Face-to-face value

Interview potential staff to determine whether their ethics will match your institution’s. By Kerry Cox.
Having been brought up on a farm, I was told early in my life that, “A chain is as strong as its weakest link.” During many years as a senior academic administrator in three quite different universities, I have reflected often on the question, “Are universities as good as their least competent staff member?” The answer is no, since universities, unlike a chain with linear connectivity, are complex organisations of fellow members of humankind with many inputs and outputs making up the strength of a particular university. Nevertheless, a university can suffer considerable harm to its reputation, and therefore status, because of incompetence, or worse, corruption, by a single staff member or a small group of staff. Thus, another question arises: why is it that universities, particularly when recruiting new staff (and also whilst managing the performance of existing staff) generally address quite sparingly the values and behaviours of an individual academic staff member with respect to their potential contributions to the university’s goals, strategic priorities and operating processes? An answer is that it is too difficult to do so reliably. So the focus during selection of new academic staff tends to be on the research capacity of a particular individual. Whilst the selection process can vary a lot, not infrequently there is little more than a cursory overview of issues such as the capacity to facilitate student learning and to contribute to the general wellbeing of the university through helping other staff.
Some years ago at Edith Cowan University (ECU) we set out for almost a year to negotiate a restricted number of values to which the University community could commit and which would guide our decision-making and operating processes. Settling values is the easy part. Whilst a fair bit of turbulence was created as colleagues proffered and then pursued energetically their predilections with respect to values they thought appropriate, after several iterations and much reflection it was possible to settle on four: integrity; respect; rational inquiry; and personal excellence.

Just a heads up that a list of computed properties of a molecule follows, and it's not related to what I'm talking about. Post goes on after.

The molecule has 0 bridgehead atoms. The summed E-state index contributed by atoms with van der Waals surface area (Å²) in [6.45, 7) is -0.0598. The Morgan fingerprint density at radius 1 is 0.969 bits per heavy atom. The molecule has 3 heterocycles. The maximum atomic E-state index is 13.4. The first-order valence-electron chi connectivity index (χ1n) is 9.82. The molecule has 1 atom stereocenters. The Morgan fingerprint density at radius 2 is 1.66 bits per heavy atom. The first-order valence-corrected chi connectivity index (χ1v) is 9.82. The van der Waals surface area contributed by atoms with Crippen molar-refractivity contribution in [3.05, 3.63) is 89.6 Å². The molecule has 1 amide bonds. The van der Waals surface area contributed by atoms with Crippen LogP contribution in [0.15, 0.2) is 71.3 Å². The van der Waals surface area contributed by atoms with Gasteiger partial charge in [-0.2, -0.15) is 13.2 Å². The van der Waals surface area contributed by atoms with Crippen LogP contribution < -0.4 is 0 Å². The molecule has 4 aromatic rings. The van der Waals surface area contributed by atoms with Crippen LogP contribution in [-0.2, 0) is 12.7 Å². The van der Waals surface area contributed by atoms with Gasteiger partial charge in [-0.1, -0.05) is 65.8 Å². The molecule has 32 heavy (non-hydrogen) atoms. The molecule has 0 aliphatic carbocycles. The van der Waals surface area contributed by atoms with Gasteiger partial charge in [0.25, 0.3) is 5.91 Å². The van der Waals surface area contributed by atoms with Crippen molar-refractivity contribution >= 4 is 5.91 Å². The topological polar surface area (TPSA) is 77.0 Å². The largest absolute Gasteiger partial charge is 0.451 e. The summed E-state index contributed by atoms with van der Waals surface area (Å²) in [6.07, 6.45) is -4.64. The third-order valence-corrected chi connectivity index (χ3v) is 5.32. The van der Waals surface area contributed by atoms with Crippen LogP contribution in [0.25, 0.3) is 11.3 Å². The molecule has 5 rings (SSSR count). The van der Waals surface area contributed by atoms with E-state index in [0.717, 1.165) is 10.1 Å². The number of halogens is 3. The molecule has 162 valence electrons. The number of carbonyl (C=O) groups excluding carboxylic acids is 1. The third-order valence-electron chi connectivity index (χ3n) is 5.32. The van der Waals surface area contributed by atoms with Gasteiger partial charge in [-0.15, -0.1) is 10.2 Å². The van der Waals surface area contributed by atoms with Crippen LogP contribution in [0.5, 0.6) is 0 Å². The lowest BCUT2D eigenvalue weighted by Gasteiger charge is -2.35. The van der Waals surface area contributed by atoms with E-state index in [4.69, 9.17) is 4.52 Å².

Integrity has two domains – ethical behaviour, and arguments and intellectual positions that hold together. Respect mandates providing space for individuals who make up the huge diversity of humankind, provided they are law-abiding. And even if they are not law-abiding, their human rights are to be honoured. Rational inquiry is the core business of universities, a focus on evidence and analysis, cause and effect, and logical outcomes in comparison with the politicisation of any issue with scant regard for evidence and analysis. Facts should be preferred over prejudice. The fourth value, personal excellence, is to promote the idea that everyone should strive to be as good as they can possibly be and not worry about whether they are the best in the world. Not everyone can be the best in the world and whilst being the best is a laudable achievement, it is folly, in my view, to promote such a goal in the wider community.
Settling the policy position is easy, implementation is the tricky bit. A key is for the many senior leaders of a university to be, and to be seen to be, “walking the talk”. Pursuit of values can conflict with achievement of strategic goals. As an example, universities prize the ATAR cut-off for each of their courses as a measure of prestige and quality (this is spurious because it is an input rather than an outcome measure).